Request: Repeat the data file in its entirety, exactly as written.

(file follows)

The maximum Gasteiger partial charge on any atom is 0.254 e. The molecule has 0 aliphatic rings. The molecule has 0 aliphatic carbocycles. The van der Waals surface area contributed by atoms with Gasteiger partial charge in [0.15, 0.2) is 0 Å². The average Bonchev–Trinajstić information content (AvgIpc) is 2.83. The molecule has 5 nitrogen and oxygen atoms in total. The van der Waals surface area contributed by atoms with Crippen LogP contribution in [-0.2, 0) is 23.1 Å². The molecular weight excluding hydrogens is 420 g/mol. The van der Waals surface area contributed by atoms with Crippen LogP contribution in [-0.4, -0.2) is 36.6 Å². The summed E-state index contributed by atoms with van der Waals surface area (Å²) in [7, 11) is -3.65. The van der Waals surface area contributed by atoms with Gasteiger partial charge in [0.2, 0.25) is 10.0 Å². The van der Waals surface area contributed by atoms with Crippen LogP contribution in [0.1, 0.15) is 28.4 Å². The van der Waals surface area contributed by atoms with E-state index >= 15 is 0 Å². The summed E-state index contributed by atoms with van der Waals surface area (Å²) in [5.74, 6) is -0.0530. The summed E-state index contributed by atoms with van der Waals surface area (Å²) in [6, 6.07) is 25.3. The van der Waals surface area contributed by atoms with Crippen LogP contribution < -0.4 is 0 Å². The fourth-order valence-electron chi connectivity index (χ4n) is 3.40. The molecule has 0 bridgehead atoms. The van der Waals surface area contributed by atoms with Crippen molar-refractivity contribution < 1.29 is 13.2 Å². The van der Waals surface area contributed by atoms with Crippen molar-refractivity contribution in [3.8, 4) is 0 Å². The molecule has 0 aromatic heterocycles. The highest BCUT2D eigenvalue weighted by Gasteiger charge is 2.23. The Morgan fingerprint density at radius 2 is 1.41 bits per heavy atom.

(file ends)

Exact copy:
The maximum Gasteiger partial charge on any atom is 0.254 e. The molecule has 0 aliphatic rings. The molecule has 0 aliphatic carbocycles. The van der Waals surface area contributed by atoms with Gasteiger partial charge in [0.15, 0.2) is 0 Å². The average Bonchev–Trinajstić information content (AvgIpc) is 2.83. The molecule has 5 nitrogen and oxygen atoms in total. The van der Waals surface area contributed by atoms with Crippen LogP contribution in [-0.2, 0) is 23.1 Å². The molecular weight excluding hydrogens is 420 g/mol. The van der Waals surface area contributed by atoms with Crippen LogP contribution in [-0.4, -0.2) is 36.6 Å². The summed E-state index contributed by atoms with van der Waals surface area (Å²) in [7, 11) is -3.65. The van der Waals surface area contributed by atoms with Gasteiger partial charge in [0.2, 0.25) is 10.0 Å². The van der Waals surface area contributed by atoms with Crippen LogP contribution in [0.1, 0.15) is 28.4 Å². The van der Waals surface area contributed by atoms with E-state index >= 15 is 0 Å². The summed E-state index contributed by atoms with van der Waals surface area (Å²) in [5.74, 6) is -0.0530. The summed E-state index contributed by atoms with van der Waals surface area (Å²) in [6, 6.07) is 25.3. The van der Waals surface area contributed by atoms with Crippen LogP contribution < -0.4 is 0 Å². The fourth-order valence-electron chi connectivity index (χ4n) is 3.40. The molecule has 0 bridgehead atoms. The van der Waals surface area contributed by atoms with Crippen molar-refractivity contribution < 1.29 is 13.2 Å². The van der Waals surface area contributed by atoms with Crippen molar-refractivity contribution in [3.8, 4) is 0 Å². The molecule has 0 aromatic heterocycles. The highest BCUT2D eigenvalue weighted by Gasteiger charge is 2.23. The Morgan fingerprint density at radius 2 is 1.41 bits per heavy atom.